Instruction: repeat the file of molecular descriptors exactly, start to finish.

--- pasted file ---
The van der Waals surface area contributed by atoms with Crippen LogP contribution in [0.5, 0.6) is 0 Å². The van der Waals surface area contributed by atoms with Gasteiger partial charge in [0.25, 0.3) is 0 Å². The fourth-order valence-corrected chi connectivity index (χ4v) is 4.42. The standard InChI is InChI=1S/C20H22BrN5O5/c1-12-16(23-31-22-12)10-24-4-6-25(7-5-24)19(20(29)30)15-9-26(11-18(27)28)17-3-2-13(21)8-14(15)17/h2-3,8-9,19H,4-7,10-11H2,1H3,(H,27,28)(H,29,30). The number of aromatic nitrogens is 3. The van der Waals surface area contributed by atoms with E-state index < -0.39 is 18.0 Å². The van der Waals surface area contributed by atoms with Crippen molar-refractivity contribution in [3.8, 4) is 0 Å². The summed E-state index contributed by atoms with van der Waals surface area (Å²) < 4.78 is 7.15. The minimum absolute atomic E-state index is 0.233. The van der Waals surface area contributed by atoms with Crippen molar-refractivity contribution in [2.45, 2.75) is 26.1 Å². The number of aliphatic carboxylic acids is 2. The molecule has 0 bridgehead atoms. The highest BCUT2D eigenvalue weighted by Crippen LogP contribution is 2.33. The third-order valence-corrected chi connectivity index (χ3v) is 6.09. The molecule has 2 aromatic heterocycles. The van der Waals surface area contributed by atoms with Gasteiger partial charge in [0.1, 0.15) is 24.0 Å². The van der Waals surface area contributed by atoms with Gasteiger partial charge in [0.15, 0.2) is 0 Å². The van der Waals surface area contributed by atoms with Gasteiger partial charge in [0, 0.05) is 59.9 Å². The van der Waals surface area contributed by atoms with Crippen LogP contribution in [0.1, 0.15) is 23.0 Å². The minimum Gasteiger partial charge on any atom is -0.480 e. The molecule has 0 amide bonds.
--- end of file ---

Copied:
The van der Waals surface area contributed by atoms with Crippen LogP contribution in [0.5, 0.6) is 0 Å². The van der Waals surface area contributed by atoms with Gasteiger partial charge in [0.25, 0.3) is 0 Å². The fourth-order valence-corrected chi connectivity index (χ4v) is 4.42. The standard InChI is InChI=1S/C20H22BrN5O5/c1-12-16(23-31-22-12)10-24-4-6-25(7-5-24)19(20(29)30)15-9-26(11-18(27)28)17-3-2-13(21)8-14(15)17/h2-3,8-9,19H,4-7,10-11H2,1H3,(H,27,28)(H,29,30). The number of aromatic nitrogens is 3. The van der Waals surface area contributed by atoms with E-state index < -0.39 is 18.0 Å². The van der Waals surface area contributed by atoms with Crippen molar-refractivity contribution in [3.8, 4) is 0 Å². The summed E-state index contributed by atoms with van der Waals surface area (Å²) < 4.78 is 7.15. The minimum absolute atomic E-state index is 0.233. The van der Waals surface area contributed by atoms with Crippen molar-refractivity contribution in [2.45, 2.75) is 26.1 Å². The number of aliphatic carboxylic acids is 2. The molecule has 0 bridgehead atoms. The highest BCUT2D eigenvalue weighted by Crippen LogP contribution is 2.33. The third-order valence-corrected chi connectivity index (χ3v) is 6.09. The molecule has 2 aromatic heterocycles. The van der Waals surface area contributed by atoms with Gasteiger partial charge in [0.1, 0.15) is 24.0 Å². The van der Waals surface area contributed by atoms with Gasteiger partial charge in [0.15, 0.2) is 0 Å². The van der Waals surface area contributed by atoms with Gasteiger partial charge in [0, 0.05) is 59.9 Å². The van der Waals surface area contributed by atoms with Crippen LogP contribution in [0.1, 0.15) is 23.0 Å². The minimum Gasteiger partial charge on any atom is -0.480 e. The molecule has 0 amide bonds.